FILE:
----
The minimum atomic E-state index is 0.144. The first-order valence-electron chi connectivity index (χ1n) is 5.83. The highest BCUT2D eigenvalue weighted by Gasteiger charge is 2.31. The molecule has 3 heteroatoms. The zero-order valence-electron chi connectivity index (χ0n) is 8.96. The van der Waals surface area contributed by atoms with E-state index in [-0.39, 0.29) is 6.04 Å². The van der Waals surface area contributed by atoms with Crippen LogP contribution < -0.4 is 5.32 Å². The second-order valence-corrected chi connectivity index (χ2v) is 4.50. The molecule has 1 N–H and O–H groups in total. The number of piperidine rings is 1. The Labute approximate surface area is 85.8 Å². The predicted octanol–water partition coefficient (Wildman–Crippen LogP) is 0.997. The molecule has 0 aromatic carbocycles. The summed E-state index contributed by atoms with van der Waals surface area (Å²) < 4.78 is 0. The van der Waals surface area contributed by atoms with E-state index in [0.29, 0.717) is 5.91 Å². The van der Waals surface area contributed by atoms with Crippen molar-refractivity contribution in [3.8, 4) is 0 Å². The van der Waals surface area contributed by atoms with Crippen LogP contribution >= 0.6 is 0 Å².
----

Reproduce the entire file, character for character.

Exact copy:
The minimum atomic E-state index is 0.144. The first-order valence-electron chi connectivity index (χ1n) is 5.83. The highest BCUT2D eigenvalue weighted by Gasteiger charge is 2.31. The molecule has 3 heteroatoms. The zero-order valence-electron chi connectivity index (χ0n) is 8.96. The van der Waals surface area contributed by atoms with E-state index in [-0.39, 0.29) is 6.04 Å². The van der Waals surface area contributed by atoms with Crippen LogP contribution < -0.4 is 5.32 Å². The second-order valence-corrected chi connectivity index (χ2v) is 4.50. The molecule has 1 N–H and O–H groups in total. The number of piperidine rings is 1. The Labute approximate surface area is 85.8 Å². The predicted octanol–water partition coefficient (Wildman–Crippen LogP) is 0.997. The molecule has 0 aromatic carbocycles. The summed E-state index contributed by atoms with van der Waals surface area (Å²) < 4.78 is 0. The van der Waals surface area contributed by atoms with E-state index in [0.29, 0.717) is 5.91 Å². The van der Waals surface area contributed by atoms with Crippen molar-refractivity contribution in [3.8, 4) is 0 Å². The van der Waals surface area contributed by atoms with Crippen LogP contribution >= 0.6 is 0 Å².